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The Wild Lily Institute

Reviews and Endorsements

Praise for The Fleur-de-lis . . .

The Fleur-de-lis is such a testament to living in Canada among the diversity, heritage and culture. Emily Isaacson's writing is vivid, imaginative and a joy to experience. Her words literally unfold in a landscape of luxury for the senses, that expands a lifetime of terrain in a glorious pursuit of endless destinations. It is a must read for the sheer enlightenment.

--Tracy Repchuk

President and Founder of the Canadian Federation of Poets


Praise for House of Rain . . .

Having just discovered Emily Isaacson’s work, I can truthfully say I am now a fan for life! Emily is a wordsmith who captures emotion with her pen as an artist captures colour with her brush. Her poems stirred my heart and caused me to stop and ponder. And isn’t that what poetry should do…

--Lianna Klassen

Singer, Songwriter


Praise for Snowflake Princess . . .

"Taking the painful tragedies of life and turning them into triumph, Emily Isaacson's colorful words dance off the pages and fill your heart with healing better than any physician."

--Preston Bailey, Ph.D. Psychologist


Praise for Victoriana . . .

Victoriana is superb! A gift for the heart to ponder...

--Brayden Sawatzky, President of the Fraser Valley Poets Society

  Author of A Breath of Light!


Praise for A Familiar Shore . . .

This lyrical mythic collection with its motif of healing and nurturing will transport you to places you have never been, in the company of surprising characters and creatures.

--Violet Nesdoly

   Author of Destiny's Hands


Praise for The Blossom Jar . . .

I found The Blossom Jar very moving. I liked the premise of the work (and was very touched that Shoalwan had inspired you) and your linking this theme with a particular story of homelessness.

--Lyndal Osborne, artist 


Book Sites and more reviews:

Snowflake Princess

House of Rain

The Fleur-de-lis

Poets and Writers Listing

Fraser Valley Poets Listing 

 

Review of the Fleur-de-lis

The Fleur-de-lis is a collection of the poetry of Emily Isaacson in three volumes and is composed of five sections. The Laurel Wreath contains 222 poems in 22 parts. The Lion and The Unicorn features narrative poetry and the myth of Aurias, and Ethan, who marry and have four children: Autumn, Winter, Spring and Summer.  Opheus, a young knight intent on avenging his mother’s death,  eventually escapes the dungeon of an evil castle where a hag keeps him imprisoned, and imparts a healing gift to raise the dead.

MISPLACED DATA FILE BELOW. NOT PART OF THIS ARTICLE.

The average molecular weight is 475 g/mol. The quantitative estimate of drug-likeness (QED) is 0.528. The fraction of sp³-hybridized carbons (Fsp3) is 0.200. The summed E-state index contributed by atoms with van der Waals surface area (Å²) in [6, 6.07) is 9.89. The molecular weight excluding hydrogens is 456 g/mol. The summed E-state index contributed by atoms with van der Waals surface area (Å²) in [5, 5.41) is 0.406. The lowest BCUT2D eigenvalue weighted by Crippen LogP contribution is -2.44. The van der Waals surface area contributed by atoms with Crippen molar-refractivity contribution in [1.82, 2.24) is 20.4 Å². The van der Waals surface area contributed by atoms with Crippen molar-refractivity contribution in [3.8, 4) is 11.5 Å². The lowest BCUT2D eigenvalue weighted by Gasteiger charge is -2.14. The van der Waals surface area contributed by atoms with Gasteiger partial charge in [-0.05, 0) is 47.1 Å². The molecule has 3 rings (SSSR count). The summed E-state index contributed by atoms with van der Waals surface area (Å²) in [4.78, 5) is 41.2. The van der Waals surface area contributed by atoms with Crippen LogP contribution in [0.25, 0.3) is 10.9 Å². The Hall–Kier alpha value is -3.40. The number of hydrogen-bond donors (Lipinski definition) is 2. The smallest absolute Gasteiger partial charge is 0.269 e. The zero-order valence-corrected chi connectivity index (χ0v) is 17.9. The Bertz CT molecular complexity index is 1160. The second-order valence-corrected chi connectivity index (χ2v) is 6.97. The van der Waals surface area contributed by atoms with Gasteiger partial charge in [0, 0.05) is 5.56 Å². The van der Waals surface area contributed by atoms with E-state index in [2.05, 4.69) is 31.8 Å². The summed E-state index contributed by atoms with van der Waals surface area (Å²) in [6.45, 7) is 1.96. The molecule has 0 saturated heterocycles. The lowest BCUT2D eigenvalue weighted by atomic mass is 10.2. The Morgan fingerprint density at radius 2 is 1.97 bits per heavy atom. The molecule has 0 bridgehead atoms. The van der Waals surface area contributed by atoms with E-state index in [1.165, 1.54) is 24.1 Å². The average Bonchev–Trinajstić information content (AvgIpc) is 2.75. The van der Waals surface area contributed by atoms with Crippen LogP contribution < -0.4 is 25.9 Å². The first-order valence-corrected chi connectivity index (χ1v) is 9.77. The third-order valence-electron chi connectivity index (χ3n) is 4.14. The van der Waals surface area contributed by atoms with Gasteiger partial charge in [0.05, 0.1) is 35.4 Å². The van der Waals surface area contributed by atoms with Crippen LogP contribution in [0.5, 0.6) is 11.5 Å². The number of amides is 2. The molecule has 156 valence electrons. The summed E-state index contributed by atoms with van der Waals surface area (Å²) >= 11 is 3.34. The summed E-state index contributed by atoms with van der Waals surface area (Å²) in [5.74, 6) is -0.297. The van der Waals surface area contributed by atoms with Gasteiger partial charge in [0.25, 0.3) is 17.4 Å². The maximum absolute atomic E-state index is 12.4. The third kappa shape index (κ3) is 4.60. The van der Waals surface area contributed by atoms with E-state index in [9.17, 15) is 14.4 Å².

The Oracle has reminiscence of the early painters and their works, both ethereal and transcendent. The Black Swan  authentically visits the history of the monarch and makes a case that the Prince should have his head on the coin as reminiscent of the gift of spiritual touch. In Libertine, Emily invites us through the back streets of old antique stores and reminisces of more haunting and meaningful times.

Isaacson is a lyricist with a whimsical bent to travel the unknown, and with an undiluted quill and ink, she keeps the reader in question as to the eventual destination until “India Passage”. Her verse resonates of the splendor of nature, journeyings and antiquity.

Emily Isaacson’s stylized work has an honest romanticism of royalty and is dedicated to Prince William. She weaves many fine threads through her work of the theme, and indoctrinates the reader with love of home and hearth, stars and Northern nights, riveting her audience with a great selection of classic literature.

                        --Sponsored Review

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Wild Lilies

Emily Carr used to write about the fields of wild lilies in early British Columbia. If you are wondering what a wild lily is, well it refers in this case to any earth-bound lily in contrast to the gilded lily or fleur-de-lis. Your soul is like a prism issuing a rainbow of color. When you write, draw from contrast to lend depth to your work. 

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